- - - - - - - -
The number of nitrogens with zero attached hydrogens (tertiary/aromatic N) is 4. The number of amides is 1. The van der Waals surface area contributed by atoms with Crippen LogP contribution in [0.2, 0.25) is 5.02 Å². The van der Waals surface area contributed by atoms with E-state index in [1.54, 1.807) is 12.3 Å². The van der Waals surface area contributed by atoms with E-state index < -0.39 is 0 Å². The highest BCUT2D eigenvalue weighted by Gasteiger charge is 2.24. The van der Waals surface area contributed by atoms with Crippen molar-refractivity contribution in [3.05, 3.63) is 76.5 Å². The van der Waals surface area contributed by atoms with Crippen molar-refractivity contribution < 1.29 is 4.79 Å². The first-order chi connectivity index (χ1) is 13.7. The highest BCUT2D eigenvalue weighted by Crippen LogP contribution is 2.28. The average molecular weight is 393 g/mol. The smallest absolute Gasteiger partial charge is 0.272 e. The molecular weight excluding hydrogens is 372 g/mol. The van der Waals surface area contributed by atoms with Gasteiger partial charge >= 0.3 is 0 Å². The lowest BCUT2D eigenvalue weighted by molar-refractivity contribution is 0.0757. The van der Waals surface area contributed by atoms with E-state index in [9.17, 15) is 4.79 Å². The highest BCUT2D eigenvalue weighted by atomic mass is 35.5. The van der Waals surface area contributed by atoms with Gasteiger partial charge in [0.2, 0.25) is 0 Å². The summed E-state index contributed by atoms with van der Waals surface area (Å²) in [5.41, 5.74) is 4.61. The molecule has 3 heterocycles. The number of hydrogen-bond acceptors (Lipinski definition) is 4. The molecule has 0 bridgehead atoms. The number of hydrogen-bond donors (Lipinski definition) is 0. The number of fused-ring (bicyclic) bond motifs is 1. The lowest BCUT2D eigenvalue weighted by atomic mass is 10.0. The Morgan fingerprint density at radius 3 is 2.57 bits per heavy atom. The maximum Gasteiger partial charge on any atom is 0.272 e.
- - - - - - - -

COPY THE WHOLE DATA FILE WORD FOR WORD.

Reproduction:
The number of nitrogens with zero attached hydrogens (tertiary/aromatic N) is 4. The number of amides is 1. The van der Waals surface area contributed by atoms with Crippen LogP contribution in [0.2, 0.25) is 5.02 Å². The van der Waals surface area contributed by atoms with E-state index in [1.54, 1.807) is 12.3 Å². The van der Waals surface area contributed by atoms with E-state index < -0.39 is 0 Å². The highest BCUT2D eigenvalue weighted by Gasteiger charge is 2.24. The van der Waals surface area contributed by atoms with Crippen molar-refractivity contribution in [3.05, 3.63) is 76.5 Å². The van der Waals surface area contributed by atoms with Crippen molar-refractivity contribution < 1.29 is 4.79 Å². The first-order chi connectivity index (χ1) is 13.7. The highest BCUT2D eigenvalue weighted by Crippen LogP contribution is 2.28. The average molecular weight is 393 g/mol. The smallest absolute Gasteiger partial charge is 0.272 e. The molecular weight excluding hydrogens is 372 g/mol. The van der Waals surface area contributed by atoms with Gasteiger partial charge >= 0.3 is 0 Å². The lowest BCUT2D eigenvalue weighted by molar-refractivity contribution is 0.0757. The van der Waals surface area contributed by atoms with E-state index in [9.17, 15) is 4.79 Å². The highest BCUT2D eigenvalue weighted by atomic mass is 35.5. The van der Waals surface area contributed by atoms with Gasteiger partial charge in [0.2, 0.25) is 0 Å². The summed E-state index contributed by atoms with van der Waals surface area (Å²) in [5.41, 5.74) is 4.61. The molecule has 3 heterocycles. The number of hydrogen-bond acceptors (Lipinski definition) is 4. The molecule has 0 bridgehead atoms. The number of hydrogen-bond donors (Lipinski definition) is 0. The number of fused-ring (bicyclic) bond motifs is 1. The lowest BCUT2D eigenvalue weighted by atomic mass is 10.0. The Morgan fingerprint density at radius 3 is 2.57 bits per heavy atom. The maximum Gasteiger partial charge on any atom is 0.272 e.